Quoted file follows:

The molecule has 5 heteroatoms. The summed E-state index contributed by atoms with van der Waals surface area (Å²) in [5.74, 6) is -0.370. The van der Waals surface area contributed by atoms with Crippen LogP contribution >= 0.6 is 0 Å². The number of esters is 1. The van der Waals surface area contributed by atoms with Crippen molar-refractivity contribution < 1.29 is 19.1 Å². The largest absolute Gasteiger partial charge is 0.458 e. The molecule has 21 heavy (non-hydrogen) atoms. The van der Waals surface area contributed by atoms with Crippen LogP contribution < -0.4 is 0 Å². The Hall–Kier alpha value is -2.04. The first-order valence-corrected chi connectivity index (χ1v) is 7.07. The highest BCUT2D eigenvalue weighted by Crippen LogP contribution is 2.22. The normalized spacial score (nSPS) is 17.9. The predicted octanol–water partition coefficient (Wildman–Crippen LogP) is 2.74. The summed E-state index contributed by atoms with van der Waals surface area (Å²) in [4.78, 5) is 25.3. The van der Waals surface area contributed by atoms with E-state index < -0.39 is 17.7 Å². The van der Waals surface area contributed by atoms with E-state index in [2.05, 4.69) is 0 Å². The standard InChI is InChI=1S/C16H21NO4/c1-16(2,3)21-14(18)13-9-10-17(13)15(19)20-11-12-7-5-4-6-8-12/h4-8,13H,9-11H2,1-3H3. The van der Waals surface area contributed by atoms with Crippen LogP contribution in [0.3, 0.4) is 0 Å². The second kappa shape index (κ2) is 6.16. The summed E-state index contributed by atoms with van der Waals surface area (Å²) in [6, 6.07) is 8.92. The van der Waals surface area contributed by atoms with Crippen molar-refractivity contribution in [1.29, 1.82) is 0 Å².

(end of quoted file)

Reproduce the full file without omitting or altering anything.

The molecule has 5 heteroatoms. The summed E-state index contributed by atoms with van der Waals surface area (Å²) in [5.74, 6) is -0.370. The van der Waals surface area contributed by atoms with Crippen LogP contribution >= 0.6 is 0 Å². The number of esters is 1. The van der Waals surface area contributed by atoms with Crippen molar-refractivity contribution < 1.29 is 19.1 Å². The largest absolute Gasteiger partial charge is 0.458 e. The molecule has 21 heavy (non-hydrogen) atoms. The van der Waals surface area contributed by atoms with Crippen LogP contribution < -0.4 is 0 Å². The Hall–Kier alpha value is -2.04. The first-order valence-corrected chi connectivity index (χ1v) is 7.07. The highest BCUT2D eigenvalue weighted by Crippen LogP contribution is 2.22. The normalized spacial score (nSPS) is 17.9. The predicted octanol–water partition coefficient (Wildman–Crippen LogP) is 2.74. The summed E-state index contributed by atoms with van der Waals surface area (Å²) in [4.78, 5) is 25.3. The van der Waals surface area contributed by atoms with E-state index < -0.39 is 17.7 Å². The van der Waals surface area contributed by atoms with E-state index in [2.05, 4.69) is 0 Å². The standard InChI is InChI=1S/C16H21NO4/c1-16(2,3)21-14(18)13-9-10-17(13)15(19)20-11-12-7-5-4-6-8-12/h4-8,13H,9-11H2,1-3H3. The van der Waals surface area contributed by atoms with Crippen LogP contribution in [0.3, 0.4) is 0 Å². The second kappa shape index (κ2) is 6.16. The summed E-state index contributed by atoms with van der Waals surface area (Å²) in [6, 6.07) is 8.92. The van der Waals surface area contributed by atoms with Crippen molar-refractivity contribution in [1.29, 1.82) is 0 Å².